During the long gestation of this project, I have benefitted from the insights and support of many advisers, colleagues, friends, and family. I especially wish to thank my UCLA dissertation committee, Denise Mann, Kathleen McHugh, Jim Schultz, and especially my chair, Janet Bergstrom, as well as the other mentors who have guided and advocated for me and become friends in the process: Laura Mulvey, Vivian Sobchack, Wini Wood, and the warm, wise women of WGS at Harvard. My gratitude goes out to Tania Modleski for offering her assurance of my project’s potential, and to Jane Behnken for first showing interest in my manuscript and for shepherding it along. Jane’s colleagues at Indiana University Press, especially Peter Froehlich, Darja Malcolm-Clarke, Raina Polivka, Sarah Wyatt Swanson, and Jenna Whittaker, have provided invaluable support along the way, and Eric Levy proved an outstanding copyeditor in the final act. My undergraduate alma mater and postgraduate home, Wellesley College, and its passionate, talented teachers and students, are an ongoing source of creative revelation and intellectual stimulation for me. My UCLA classmates and friends Ross Melnick, Jennifer Moorman, Maya Montañez Smukler, and Laurel Westrup have contributed a decade’s worth of personal and professional celebration and commiseration, for which I’m eternally grateful. Candace Moore has been an inspiration as a thinker and writer, and in so many other ways. My parents Frank and D San Filippo, my sister Kristina San Filippo, and my “sister” Ivey Doyal Rucket are all immeasurably part of who I am and what I’ve done, for which I’m forever in their debt. Above all, I wish to thank Vernon Shetley – my unflagging mentor, my most discerning editor, my favorite fellow cinéaste, and “the best and loyalist friend a girl ever had.”
The B Word
Theway the world is, how seldom it is that you meet that one person who just gets you. . . . It’s so rare. And to cut oneself off from finding that person, to immediately halve your options . . .
Chasing Amyand Bisexual (In)visibility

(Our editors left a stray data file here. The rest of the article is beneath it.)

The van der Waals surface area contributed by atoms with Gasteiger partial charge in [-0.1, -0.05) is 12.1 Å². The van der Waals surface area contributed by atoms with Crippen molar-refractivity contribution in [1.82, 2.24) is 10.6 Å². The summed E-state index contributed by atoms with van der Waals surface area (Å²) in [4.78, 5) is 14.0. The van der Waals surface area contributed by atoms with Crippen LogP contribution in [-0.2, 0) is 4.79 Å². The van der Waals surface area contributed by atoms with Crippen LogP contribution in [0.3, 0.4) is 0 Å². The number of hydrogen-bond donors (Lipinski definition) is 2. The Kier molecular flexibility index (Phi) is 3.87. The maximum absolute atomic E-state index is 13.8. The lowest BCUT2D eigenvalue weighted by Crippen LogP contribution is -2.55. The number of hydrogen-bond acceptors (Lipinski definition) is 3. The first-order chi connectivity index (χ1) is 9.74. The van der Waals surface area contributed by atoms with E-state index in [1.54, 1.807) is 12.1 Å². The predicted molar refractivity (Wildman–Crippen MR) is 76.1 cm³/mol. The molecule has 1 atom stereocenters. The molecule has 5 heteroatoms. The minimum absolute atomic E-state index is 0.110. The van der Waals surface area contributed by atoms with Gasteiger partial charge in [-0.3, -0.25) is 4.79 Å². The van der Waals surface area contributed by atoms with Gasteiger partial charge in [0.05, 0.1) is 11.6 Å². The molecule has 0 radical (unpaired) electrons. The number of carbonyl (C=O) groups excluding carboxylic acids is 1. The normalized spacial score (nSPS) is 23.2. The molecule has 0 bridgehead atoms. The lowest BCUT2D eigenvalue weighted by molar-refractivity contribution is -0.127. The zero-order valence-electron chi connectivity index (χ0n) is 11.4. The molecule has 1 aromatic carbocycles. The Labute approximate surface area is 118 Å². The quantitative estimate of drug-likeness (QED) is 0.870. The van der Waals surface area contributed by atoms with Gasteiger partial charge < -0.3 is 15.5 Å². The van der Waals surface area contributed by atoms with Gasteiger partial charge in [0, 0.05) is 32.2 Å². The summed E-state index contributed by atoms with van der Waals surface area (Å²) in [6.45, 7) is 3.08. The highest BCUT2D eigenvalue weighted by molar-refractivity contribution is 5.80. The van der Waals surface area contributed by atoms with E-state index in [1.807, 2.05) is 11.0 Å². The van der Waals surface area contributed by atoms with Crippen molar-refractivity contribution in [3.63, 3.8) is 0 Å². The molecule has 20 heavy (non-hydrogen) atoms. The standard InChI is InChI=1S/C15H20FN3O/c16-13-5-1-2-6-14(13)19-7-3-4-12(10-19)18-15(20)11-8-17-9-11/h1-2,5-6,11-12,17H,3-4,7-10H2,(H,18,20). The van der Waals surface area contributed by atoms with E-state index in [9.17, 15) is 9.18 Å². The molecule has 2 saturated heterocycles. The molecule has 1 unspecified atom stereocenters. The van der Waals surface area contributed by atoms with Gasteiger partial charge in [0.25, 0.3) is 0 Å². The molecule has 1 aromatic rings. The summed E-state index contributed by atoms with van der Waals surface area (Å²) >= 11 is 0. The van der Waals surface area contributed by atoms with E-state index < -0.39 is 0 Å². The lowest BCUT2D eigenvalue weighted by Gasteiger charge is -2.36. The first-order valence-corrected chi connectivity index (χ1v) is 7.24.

When asked about this book’s topic, I typically respond that it deals with bisexuality in film and television. The most frequent response, offered up by people from diverse areas of my life, is, “You mean likeChasing Amy?” This American independent film about a self-proclaimed lesbian who is forced to question her sexual identity after meeting and falling for a man clearly occupies a prominent place in cultural consciousness around bisexuality. (The other steadfastly recurring response has been, “You mean likeBasic InstinctVerhoeven, 1992]?” I address this film in [Paul chapter 2.) In thinking about why Chasing Amyshould leap to mind when the topic turns to bisexuality onscreen, I recognized several ways in which this film provides an apt entry into the concerns of this book.Chasing Amy’s female lead, Alyssa Jones (played by petite, blonde, Minnie Mouse–voiced Joey Lauren Adams), adheres to mainstream culture’s preference for safely gender-conforming images of queer women, at the same time that Alyssa’s femme appearance also contradicts prevailing assumptions about what queer women look like. Indeed, it is Alyssa’snotbeing visibly queer that allows for the film’s first-act revelation on the part of male lead Holden (Ben Affleck) and presumably a substantial number of spectators who would not have surmised Alyssa’s sexual preference from the coy hints given in the film’s trailer (“She just needs the right guy”) and tagline (“It’s not who you love. It’s how”). In this way, Alyssa’s visual imperceptibility serves to foreground the recurring issue, both in queer media representation and in the everyday experiences of many bisexual/queer women, of bisexual invisibility. Yet I would immediately revise this to read(in)visibility, to signal the spectral presence that bisexuality occupies, both onscreen and within the broader landscape of sexual identity. Bisexuality is both visibleand invisible, as my parenthetical designation indicates, due to the slippage between its representational pervasiveness and the alternating measures of tacit acceptance, disidentification, or disavowal that render bisexuality discursively un(der)spoken. Bisexuality’s (in)visibility belies its ubiquity within our culture, and indeed constitutes a disavowal of the twinned fascination and anxiety bisexuality provokes. For there are traces throughout the contemporary screen mediascape that suggest the degree to which bisexuality serves as a driving force in the production, marketing, and consumption of screen media and technology. Not just in queer cinema or on cable channels targeted at “the gay community,” but on network shows and in Hollywood movies playing at the local multiplex. The presence of bisexuality is not limited to bisexual characters and plot lines involving bisexual relationships; bisexuality is also a crucial component in the strategies and processes involved in selling and experiencing screen media. Yet this key presence goes almost entirely unacknowledged and undiscussed. Media scholars and critics occasionally appear to notice it, but they call it by other names: gay, lesbian, homoerotic, homosocial, queer . . . To a surprising extent, bisexuality remains the orientation that dares not speak its name. Into this discursive gap falls a good deal of knowledge that it is essential we retrieve in order to grasp with precision how sexuality works – not just within film and television, but with regard to everyday desires, behaviors, and subjectivities. Chasing Amy’s boy-meets-lesbian plotline sets into motion such a retrieval, through its explicit appraisal of bisexual (in)visibility and the related cultural attitudes about bisexuality it confronts: namely, the belief that bisexuality is “just a phase” or “the easy way out,” bi-phobia on the part of both straight-and gay-identified individuals (“Another one bites the dust,” Alyssa’s lesbian friends say upon hearing she is dating a man), and the stereotype of the promiscuous, commitment-phobic bisexual. As a film aimed at and embraced by a young straightand queer viewership,Chasing Amyan example of what the is television industry callsdual-casting:media text strategically designed to cross demographic a boundaries to appeal to two (or more) niche audiences. The third installment in Kevin Smith’s “New Jersey Trilogy” – it aims considerably higher than its predecessorsClerks(1994) andMallrats(1995) – Chasing Amymore to Richard Linklater and Quentin Tarantino than to New Queer Cinema. Its owes hyperarticulate, endlessly referential dialogue and slacker mien targets, and flatters, an alternative subculture of clever-yet-disillusioned (and primarily heterosexual) young adults much like the ones that